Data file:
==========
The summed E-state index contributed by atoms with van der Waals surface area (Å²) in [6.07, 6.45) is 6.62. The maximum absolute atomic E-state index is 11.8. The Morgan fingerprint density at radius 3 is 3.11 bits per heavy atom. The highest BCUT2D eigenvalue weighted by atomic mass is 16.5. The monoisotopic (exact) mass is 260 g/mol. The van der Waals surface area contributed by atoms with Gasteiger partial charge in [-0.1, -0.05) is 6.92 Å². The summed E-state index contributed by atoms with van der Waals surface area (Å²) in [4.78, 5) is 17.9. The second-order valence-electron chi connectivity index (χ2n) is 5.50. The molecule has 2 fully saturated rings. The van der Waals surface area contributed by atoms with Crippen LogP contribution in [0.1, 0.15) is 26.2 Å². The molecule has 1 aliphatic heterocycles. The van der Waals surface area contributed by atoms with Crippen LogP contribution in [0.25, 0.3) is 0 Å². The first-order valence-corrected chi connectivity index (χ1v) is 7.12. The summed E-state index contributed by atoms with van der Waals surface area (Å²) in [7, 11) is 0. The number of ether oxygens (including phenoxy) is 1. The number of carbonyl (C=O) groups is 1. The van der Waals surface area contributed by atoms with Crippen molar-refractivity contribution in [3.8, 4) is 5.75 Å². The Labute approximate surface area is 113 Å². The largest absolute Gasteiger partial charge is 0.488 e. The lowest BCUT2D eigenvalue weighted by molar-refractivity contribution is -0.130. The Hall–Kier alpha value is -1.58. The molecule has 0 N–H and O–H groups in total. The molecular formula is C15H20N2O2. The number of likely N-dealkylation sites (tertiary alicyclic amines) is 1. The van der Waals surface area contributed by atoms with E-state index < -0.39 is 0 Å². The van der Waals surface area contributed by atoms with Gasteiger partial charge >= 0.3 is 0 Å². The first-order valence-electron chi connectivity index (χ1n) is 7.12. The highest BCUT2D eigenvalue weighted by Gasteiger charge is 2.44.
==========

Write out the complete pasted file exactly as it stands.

The summed E-state index contributed by atoms with van der Waals surface area (Å²) in [6.07, 6.45) is 6.62. The maximum absolute atomic E-state index is 11.8. The Morgan fingerprint density at radius 3 is 3.11 bits per heavy atom. The highest BCUT2D eigenvalue weighted by atomic mass is 16.5. The monoisotopic (exact) mass is 260 g/mol. The van der Waals surface area contributed by atoms with Gasteiger partial charge in [-0.1, -0.05) is 6.92 Å². The summed E-state index contributed by atoms with van der Waals surface area (Å²) in [4.78, 5) is 17.9. The second-order valence-electron chi connectivity index (χ2n) is 5.50. The molecule has 2 fully saturated rings. The van der Waals surface area contributed by atoms with Crippen LogP contribution in [0.1, 0.15) is 26.2 Å². The molecule has 1 aliphatic heterocycles. The van der Waals surface area contributed by atoms with Crippen LogP contribution in [0.25, 0.3) is 0 Å². The first-order valence-corrected chi connectivity index (χ1v) is 7.12. The summed E-state index contributed by atoms with van der Waals surface area (Å²) in [7, 11) is 0. The number of ether oxygens (including phenoxy) is 1. The number of carbonyl (C=O) groups is 1. The van der Waals surface area contributed by atoms with Crippen molar-refractivity contribution in [3.8, 4) is 5.75 Å². The Labute approximate surface area is 113 Å². The largest absolute Gasteiger partial charge is 0.488 e. The lowest BCUT2D eigenvalue weighted by molar-refractivity contribution is -0.130. The Hall–Kier alpha value is -1.58. The molecule has 0 N–H and O–H groups in total. The molecular formula is C15H20N2O2. The number of likely N-dealkylation sites (tertiary alicyclic amines) is 1. The van der Waals surface area contributed by atoms with E-state index < -0.39 is 0 Å². The van der Waals surface area contributed by atoms with Gasteiger partial charge >= 0.3 is 0 Å². The first-order valence-electron chi connectivity index (χ1n) is 7.12. The highest BCUT2D eigenvalue weighted by Gasteiger charge is 2.44.